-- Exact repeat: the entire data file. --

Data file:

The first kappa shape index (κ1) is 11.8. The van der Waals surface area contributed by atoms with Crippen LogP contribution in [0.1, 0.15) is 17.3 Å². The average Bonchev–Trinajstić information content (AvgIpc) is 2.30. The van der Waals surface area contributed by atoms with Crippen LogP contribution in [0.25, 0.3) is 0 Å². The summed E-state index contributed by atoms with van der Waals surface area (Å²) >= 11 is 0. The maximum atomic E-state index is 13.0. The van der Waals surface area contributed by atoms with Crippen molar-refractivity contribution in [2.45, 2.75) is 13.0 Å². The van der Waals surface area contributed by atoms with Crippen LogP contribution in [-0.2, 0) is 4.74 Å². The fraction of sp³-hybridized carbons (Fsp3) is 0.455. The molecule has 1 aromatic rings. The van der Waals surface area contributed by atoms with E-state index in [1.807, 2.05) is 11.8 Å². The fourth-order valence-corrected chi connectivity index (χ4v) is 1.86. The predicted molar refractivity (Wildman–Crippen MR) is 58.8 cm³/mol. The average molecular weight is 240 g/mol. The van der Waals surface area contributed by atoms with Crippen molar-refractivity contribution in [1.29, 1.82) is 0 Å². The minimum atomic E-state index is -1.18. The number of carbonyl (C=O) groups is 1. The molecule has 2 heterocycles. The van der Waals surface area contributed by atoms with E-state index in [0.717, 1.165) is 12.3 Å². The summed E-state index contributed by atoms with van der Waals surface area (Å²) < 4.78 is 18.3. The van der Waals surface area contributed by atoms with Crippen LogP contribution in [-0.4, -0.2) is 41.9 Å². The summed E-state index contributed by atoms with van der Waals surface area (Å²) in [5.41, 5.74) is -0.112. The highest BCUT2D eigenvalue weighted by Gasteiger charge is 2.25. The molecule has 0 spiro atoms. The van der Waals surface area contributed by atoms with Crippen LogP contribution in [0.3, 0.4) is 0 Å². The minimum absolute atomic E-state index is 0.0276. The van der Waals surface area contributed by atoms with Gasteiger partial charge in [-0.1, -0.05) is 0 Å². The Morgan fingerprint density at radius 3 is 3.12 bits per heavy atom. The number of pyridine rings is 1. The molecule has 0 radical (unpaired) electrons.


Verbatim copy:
The first kappa shape index (κ1) is 11.8. The van der Waals surface area contributed by atoms with Crippen LogP contribution in [0.1, 0.15) is 17.3 Å². The average Bonchev–Trinajstić information content (AvgIpc) is 2.30. The van der Waals surface area contributed by atoms with Crippen LogP contribution in [0.25, 0.3) is 0 Å². The summed E-state index contributed by atoms with van der Waals surface area (Å²) >= 11 is 0. The maximum atomic E-state index is 13.0. The van der Waals surface area contributed by atoms with Crippen molar-refractivity contribution in [2.45, 2.75) is 13.0 Å². The van der Waals surface area contributed by atoms with Crippen LogP contribution in [-0.2, 0) is 4.74 Å². The fraction of sp³-hybridized carbons (Fsp3) is 0.455. The molecule has 1 aromatic rings. The van der Waals surface area contributed by atoms with E-state index in [1.807, 2.05) is 11.8 Å². The fourth-order valence-corrected chi connectivity index (χ4v) is 1.86. The predicted molar refractivity (Wildman–Crippen MR) is 58.8 cm³/mol. The average molecular weight is 240 g/mol. The van der Waals surface area contributed by atoms with Crippen molar-refractivity contribution in [1.29, 1.82) is 0 Å². The minimum atomic E-state index is -1.18. The number of carbonyl (C=O) groups is 1. The molecule has 2 heterocycles. The van der Waals surface area contributed by atoms with E-state index in [0.717, 1.165) is 12.3 Å². The summed E-state index contributed by atoms with van der Waals surface area (Å²) < 4.78 is 18.3. The van der Waals surface area contributed by atoms with Crippen LogP contribution in [-0.4, -0.2) is 41.9 Å². The summed E-state index contributed by atoms with van der Waals surface area (Å²) in [5.41, 5.74) is -0.112. The highest BCUT2D eigenvalue weighted by Gasteiger charge is 2.25. The molecule has 0 spiro atoms. The van der Waals surface area contributed by atoms with Crippen LogP contribution in [0.3, 0.4) is 0 Å². The minimum absolute atomic E-state index is 0.0276. The van der Waals surface area contributed by atoms with Gasteiger partial charge in [-0.1, -0.05) is 0 Å². The Morgan fingerprint density at radius 3 is 3.12 bits per heavy atom. The number of pyridine rings is 1. The molecule has 0 radical (unpaired) electrons.